Z is for Zanzibar
Z is a destination, standing enigmatically at the extreme end of the alphabetical line. Crazy zigzags at odds with a gentle song, its qualities are both puzzling and exotic. After Z there is nothing.
Zanzibar, fittingly, enjoys not one but two Zs. It is a word that buzzes with African mystery and rare spices, of foreign adventure and dark magic. For a country looking to attract travellers and tourists, its tantalizing name is perhaps one of its greatest assets.
Blessed with stunning coral beaches lapped by the warm green-turquoise waters of the Indian Ocean, Zanzibar's government is staking the islands' future on being a destination for hundreds of thousands of international tourists. But many local people associate change with turmoil and visitors with exploitation. Transforming Zanzibar's fortunes has not proved easy.
"It is true that we did not start very well," Zanzibar's vice president Seif Sharif Hamad says, leaning across the table as if sharing a confidence. "To be frank with you, there are still some people who are not very happy," he tells me. "They prefer to go back. Some people benefit when there is trouble."
Hamad is no stranger to the strife that has afflicted his beautiful islands over the past few decades. He has done time in Zanzibar's Central Prison on politically motivated charges that served to fuel the acrimony between his Civic United Front (CUF) party and the rival Chama Cha Mapinduzi (CCM).
Advice for foreigners on how Britons walk
We drive on the left, but which side do we walk on?
Some friends from Australia asked me this question as we battled down London's Oxford Street the other day, weaving our way through determined shoppers, rushing office workers and ambling tourists.
Should teachers 'promote' British values?
Come September and every school in England will be required to promote British values.
Promoting something is not the same as teaching something or having respect for something. One can respectfully disagree. One can inform without endorsing.
'Trojan horse' scandal - extreme or diverse?
Where does diversity stop and extremism begin? That, it seems to me, is the central question posed by the so-called "Trojan horse" affair.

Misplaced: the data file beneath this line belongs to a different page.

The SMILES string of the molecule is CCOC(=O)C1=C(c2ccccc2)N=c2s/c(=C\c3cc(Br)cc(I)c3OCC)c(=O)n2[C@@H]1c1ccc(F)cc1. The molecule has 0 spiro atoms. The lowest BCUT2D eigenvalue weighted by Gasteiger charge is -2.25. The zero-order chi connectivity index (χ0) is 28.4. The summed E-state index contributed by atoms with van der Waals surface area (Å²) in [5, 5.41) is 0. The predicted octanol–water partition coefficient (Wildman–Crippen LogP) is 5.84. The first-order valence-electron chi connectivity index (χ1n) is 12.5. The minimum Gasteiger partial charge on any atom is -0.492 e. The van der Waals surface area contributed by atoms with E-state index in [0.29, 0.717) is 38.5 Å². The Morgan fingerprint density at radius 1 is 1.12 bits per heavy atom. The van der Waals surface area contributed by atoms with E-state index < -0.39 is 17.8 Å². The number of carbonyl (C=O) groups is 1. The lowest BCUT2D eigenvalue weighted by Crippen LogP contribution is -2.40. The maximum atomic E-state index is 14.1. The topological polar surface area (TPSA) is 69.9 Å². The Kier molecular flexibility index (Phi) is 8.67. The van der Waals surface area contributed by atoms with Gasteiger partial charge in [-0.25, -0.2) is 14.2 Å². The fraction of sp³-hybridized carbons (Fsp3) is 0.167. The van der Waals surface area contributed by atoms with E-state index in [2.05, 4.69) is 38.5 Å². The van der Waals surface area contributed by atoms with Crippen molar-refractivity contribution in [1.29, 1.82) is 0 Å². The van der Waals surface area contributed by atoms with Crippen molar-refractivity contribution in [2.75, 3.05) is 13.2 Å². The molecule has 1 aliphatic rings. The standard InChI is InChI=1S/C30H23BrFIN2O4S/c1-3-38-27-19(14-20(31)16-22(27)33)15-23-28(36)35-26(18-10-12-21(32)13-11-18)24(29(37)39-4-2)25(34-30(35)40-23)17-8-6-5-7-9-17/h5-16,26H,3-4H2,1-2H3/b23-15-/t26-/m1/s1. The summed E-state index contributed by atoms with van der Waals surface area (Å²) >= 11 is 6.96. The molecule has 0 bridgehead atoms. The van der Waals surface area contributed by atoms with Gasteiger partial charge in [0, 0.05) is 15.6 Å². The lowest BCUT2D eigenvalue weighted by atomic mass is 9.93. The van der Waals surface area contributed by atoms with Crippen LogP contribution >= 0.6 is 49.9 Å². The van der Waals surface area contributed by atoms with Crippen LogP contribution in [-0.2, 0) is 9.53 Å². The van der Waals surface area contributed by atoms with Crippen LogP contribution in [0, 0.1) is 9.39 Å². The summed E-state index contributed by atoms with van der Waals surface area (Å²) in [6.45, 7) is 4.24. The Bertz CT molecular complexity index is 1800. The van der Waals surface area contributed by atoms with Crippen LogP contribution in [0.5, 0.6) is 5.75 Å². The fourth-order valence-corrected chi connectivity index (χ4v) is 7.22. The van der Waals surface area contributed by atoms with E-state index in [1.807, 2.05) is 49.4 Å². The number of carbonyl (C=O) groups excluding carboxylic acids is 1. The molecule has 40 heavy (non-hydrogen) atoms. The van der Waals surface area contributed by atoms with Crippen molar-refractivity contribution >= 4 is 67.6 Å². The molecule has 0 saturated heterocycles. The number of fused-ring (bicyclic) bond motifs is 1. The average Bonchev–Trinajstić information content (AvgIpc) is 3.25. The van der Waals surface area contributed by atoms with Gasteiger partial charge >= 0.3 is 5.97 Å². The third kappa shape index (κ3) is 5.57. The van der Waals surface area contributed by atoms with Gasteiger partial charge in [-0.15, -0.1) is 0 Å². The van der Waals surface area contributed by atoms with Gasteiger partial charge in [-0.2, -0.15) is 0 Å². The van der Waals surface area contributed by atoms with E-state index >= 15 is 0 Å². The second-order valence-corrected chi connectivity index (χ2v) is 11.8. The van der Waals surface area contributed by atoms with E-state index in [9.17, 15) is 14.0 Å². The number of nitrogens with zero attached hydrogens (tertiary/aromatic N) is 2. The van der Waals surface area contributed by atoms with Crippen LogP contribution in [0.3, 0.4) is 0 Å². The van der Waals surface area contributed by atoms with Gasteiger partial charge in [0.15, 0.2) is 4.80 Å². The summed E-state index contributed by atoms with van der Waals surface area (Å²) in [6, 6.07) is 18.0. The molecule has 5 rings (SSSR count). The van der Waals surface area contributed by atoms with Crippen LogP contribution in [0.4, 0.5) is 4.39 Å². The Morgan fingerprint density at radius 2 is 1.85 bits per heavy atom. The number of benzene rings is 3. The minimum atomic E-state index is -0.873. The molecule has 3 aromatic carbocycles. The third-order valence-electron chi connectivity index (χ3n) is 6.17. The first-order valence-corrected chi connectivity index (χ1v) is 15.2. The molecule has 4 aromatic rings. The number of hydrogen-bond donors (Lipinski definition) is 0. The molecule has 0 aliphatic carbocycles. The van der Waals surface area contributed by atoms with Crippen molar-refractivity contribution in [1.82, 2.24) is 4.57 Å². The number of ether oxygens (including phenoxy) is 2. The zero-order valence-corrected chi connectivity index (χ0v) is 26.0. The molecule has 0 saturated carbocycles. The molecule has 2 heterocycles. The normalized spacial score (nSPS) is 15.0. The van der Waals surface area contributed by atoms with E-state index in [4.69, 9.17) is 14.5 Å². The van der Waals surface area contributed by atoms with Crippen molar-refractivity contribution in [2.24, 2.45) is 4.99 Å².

It is official government policy to create a "more diverse school system" with academies and free schools liberated from some state controls. They don't have to follow the national curriculum and they operate independently from the local education authority.
Is Britain really becoming more racist?
Journalists like their stories to fit into an accepted current narrative. With domestic politics dominated by concerns over Europe and immigration, and the rise of the far-right elsewhere in the EU, it is understandable that editors are alert to evidence of rising racism in Britain.
But today's figures are not evidence of rising racism. In fact, if anything, the trend is of flat or declining levels of self-reported racial prejudice.
Parks in peril
Cuts to funding has left the UK's parks "on the edge of a precipice", according to a landmark report to be published next month by the Heritage Lottery Fund (HLF).
The research into the quality of Britain's 26,000 public parks is expected to conclude that new ways of financing their maintenance are essential to prevent a return to the crisis days of the 1990s. MPs then described our urban green spaces as "shunned, neglected and vandalised".
Who are the UK's foreign workers?
On New Year's Day, construction worker Victor Spiresau was greeted by politicians, reporters and photographers at Luton Airport - the first Romanian immigrant to arrive in Britain after the controversial lifting of employment controls on Romania and Bulgaria.
Victor became the reluctant symbol of what many predicted would be a vast wave of East Europeans flocking to the UK.
The truth behind the rise in sex crimes
Today's figures showing a 20% annual increase in recorded rapes and a 17% rise in sexual offences reported to police in England and Wales may seem like evidence of a horrifying social trend. But perversely, the statistics are actually a cause for optimism.
Survey data and academic research has long indicated that the criminal justice system was identifying only a fraction of the sex crimes being committed. Most victims were suffering in silence.